Applying LEAN startup principles to translation companies
In 2008, Eric Ries first proposed the LEAN startup methodology. At first, the methodology was geared towards improving the management of high-tech startup companies but, over the years, Ries has adapted the model to apply to a wider scope of companies looking to introduce new products or services into the market. In 2011, Ries released his incredibly successful book The Lean Startup, which has since been voted one of Amazon’s Best Business Books. But what exactly is this LEAN startup model, and what can the translation industry take from it?
What is the LEAN startup methodology?
Historically, businesses startups have created a demo product or a BETA version of their software, getting it to the highest standard possible, then testing it. If this product or service worked, that would be great, but usually, the design of these products and services would be based on (mostly flawed) assumptions and poor business ideas. The improvements that came out of these feedback processes were often weak, as the process relied on little more than asking people’s opinions on an already complete product.
The LEAN startup model advises the exact opposite. Though it mostly applies to digital products, it is not exclusive to them. The model suggests that companies begin testing as soon as you have the most basic and minimal version of what you will be offering. You can test by allowing people to use your product or service, gauging how they react, and gathering information about what would make it easier to use or more appealing. You can then make gradual improvements, based on this real-time feedback, continuing to test your product throughout the whole development process.
This means you will be following the path that becomes evident as you make your way along it through testing. This gradual development gives you more freedom than if you had already committed to a certain design or outlook that is based on assumptions, rather than concrete user opinion. Not only will you save money as you only make decisions based on evidence, you will also achieve your complete product sooner, as you don’t waste time testing models that just aren’t feasible.
Thus, the LEAN model can be considered through the learning loop:
BUILD then MEASURE then LEARN then START AGAIN
Every new stage of this loop will be influenced by what happened previously so that you are constantly working on the feedback you receive and testing every change you make. Your assumptions should not be the only thing you build your business model on.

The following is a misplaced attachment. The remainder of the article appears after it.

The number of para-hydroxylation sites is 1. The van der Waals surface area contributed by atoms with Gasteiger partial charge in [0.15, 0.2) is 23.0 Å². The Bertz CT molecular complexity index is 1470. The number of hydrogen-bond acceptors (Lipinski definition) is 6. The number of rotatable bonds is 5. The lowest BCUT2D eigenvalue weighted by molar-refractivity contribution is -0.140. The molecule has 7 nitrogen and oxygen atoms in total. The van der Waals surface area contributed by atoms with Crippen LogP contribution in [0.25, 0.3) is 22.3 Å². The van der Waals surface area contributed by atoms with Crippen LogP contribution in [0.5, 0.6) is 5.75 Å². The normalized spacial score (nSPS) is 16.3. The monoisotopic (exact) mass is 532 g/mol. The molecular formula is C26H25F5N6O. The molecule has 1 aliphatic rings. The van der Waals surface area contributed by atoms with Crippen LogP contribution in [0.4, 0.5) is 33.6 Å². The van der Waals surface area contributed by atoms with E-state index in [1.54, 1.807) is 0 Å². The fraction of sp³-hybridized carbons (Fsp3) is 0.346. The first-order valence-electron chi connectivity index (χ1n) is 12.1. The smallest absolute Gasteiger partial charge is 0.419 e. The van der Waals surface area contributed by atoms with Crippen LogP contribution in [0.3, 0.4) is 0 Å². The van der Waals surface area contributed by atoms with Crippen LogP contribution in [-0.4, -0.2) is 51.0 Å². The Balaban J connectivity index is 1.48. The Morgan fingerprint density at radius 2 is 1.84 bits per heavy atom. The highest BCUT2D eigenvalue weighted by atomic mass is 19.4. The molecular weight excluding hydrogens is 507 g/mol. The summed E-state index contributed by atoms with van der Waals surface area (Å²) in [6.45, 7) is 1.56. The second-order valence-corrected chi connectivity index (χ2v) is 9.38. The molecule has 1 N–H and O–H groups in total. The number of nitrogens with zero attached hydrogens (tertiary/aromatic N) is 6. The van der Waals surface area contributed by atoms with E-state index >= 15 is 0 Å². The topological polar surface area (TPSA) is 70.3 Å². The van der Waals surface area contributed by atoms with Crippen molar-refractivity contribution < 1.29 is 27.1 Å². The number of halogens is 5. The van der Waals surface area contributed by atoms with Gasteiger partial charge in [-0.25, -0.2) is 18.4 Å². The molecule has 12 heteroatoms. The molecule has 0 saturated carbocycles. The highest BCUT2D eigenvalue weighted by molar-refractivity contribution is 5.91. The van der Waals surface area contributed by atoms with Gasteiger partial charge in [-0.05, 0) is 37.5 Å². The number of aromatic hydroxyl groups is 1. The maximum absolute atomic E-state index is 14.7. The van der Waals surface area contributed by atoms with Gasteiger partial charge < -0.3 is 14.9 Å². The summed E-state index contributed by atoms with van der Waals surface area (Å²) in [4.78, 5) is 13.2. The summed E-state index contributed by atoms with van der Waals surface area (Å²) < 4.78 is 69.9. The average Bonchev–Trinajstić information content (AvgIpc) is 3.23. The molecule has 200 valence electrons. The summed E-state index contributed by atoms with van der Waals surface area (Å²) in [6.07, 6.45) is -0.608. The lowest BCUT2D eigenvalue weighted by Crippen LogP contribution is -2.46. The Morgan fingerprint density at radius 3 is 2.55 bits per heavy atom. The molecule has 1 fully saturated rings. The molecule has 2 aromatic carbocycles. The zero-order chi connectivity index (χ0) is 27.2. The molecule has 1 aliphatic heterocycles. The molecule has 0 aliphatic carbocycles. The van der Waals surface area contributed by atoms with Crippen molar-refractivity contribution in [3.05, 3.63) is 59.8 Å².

How does this apply to the translation industry?
Though the translation industry might not offer a tangible product, or a piece of software, there is definitely something they can take from what Reis advises in the LEAN startup model, and Integro uses this regularly.
At Integro, we help our clients test the viability of their products in international markets through a digital market test. Some companies striving for international growth attempt to simply recreate their business model in a different market, simply translating their websites, literature and brand appearance into the target language. However, we understand that this doesn’t work: different audiences respond to different branding and literature, and assuming something about your target market just isn’t good enough.
Instead, we help them to test a very basic version of their business model in a certain market, gaining feedback very early, making appropriate changes and repeating the process. We can do this through some minimal content marketing, or by translating just a narrow core range of products, then using the analytics feedback to refine the offering. This then helps us to advise clients on what changes might make their product or service more successful in a certain market, or if any changes would even make a difference.
The final result of this is that our clients are only spending their money and time on worthwhile international investments. We don’t want our clients to waste their time on money on projects that are simply not viable, and the LEAN startup model helps us to do just this.